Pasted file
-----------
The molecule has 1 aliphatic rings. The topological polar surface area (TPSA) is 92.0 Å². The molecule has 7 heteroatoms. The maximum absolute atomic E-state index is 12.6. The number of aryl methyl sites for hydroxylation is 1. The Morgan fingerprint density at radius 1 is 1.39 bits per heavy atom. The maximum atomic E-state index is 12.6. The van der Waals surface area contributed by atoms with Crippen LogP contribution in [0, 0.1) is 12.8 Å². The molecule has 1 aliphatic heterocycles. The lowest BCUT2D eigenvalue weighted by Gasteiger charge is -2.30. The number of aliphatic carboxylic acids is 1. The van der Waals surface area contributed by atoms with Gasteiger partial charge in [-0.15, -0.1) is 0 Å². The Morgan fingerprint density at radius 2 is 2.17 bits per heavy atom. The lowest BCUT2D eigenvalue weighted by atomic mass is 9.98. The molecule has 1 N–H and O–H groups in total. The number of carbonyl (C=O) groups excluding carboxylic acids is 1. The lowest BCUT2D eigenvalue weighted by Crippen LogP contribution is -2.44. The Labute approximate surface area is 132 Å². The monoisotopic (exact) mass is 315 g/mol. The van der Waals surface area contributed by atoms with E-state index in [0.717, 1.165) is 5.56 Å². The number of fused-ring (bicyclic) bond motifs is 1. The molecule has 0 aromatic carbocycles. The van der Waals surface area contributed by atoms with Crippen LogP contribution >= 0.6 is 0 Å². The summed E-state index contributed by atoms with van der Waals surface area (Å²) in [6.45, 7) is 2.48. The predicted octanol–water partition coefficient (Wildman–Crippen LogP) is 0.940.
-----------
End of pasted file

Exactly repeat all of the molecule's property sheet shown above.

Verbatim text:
The molecule has 1 aliphatic rings. The topological polar surface area (TPSA) is 92.0 Å². The molecule has 7 heteroatoms. The maximum absolute atomic E-state index is 12.6. The number of aryl methyl sites for hydroxylation is 1. The Morgan fingerprint density at radius 1 is 1.39 bits per heavy atom. The maximum atomic E-state index is 12.6. The van der Waals surface area contributed by atoms with Crippen LogP contribution in [0, 0.1) is 12.8 Å². The molecule has 1 aliphatic heterocycles. The lowest BCUT2D eigenvalue weighted by Gasteiger charge is -2.30. The number of aliphatic carboxylic acids is 1. The van der Waals surface area contributed by atoms with Gasteiger partial charge in [-0.15, -0.1) is 0 Å². The Morgan fingerprint density at radius 2 is 2.17 bits per heavy atom. The lowest BCUT2D eigenvalue weighted by atomic mass is 9.98. The molecule has 1 N–H and O–H groups in total. The number of carbonyl (C=O) groups excluding carboxylic acids is 1. The lowest BCUT2D eigenvalue weighted by Crippen LogP contribution is -2.44. The Labute approximate surface area is 132 Å². The monoisotopic (exact) mass is 315 g/mol. The van der Waals surface area contributed by atoms with E-state index in [0.717, 1.165) is 5.56 Å². The number of fused-ring (bicyclic) bond motifs is 1. The molecule has 0 aromatic carbocycles. The van der Waals surface area contributed by atoms with Crippen LogP contribution >= 0.6 is 0 Å². The summed E-state index contributed by atoms with van der Waals surface area (Å²) in [6.45, 7) is 2.48. The predicted octanol–water partition coefficient (Wildman–Crippen LogP) is 0.940.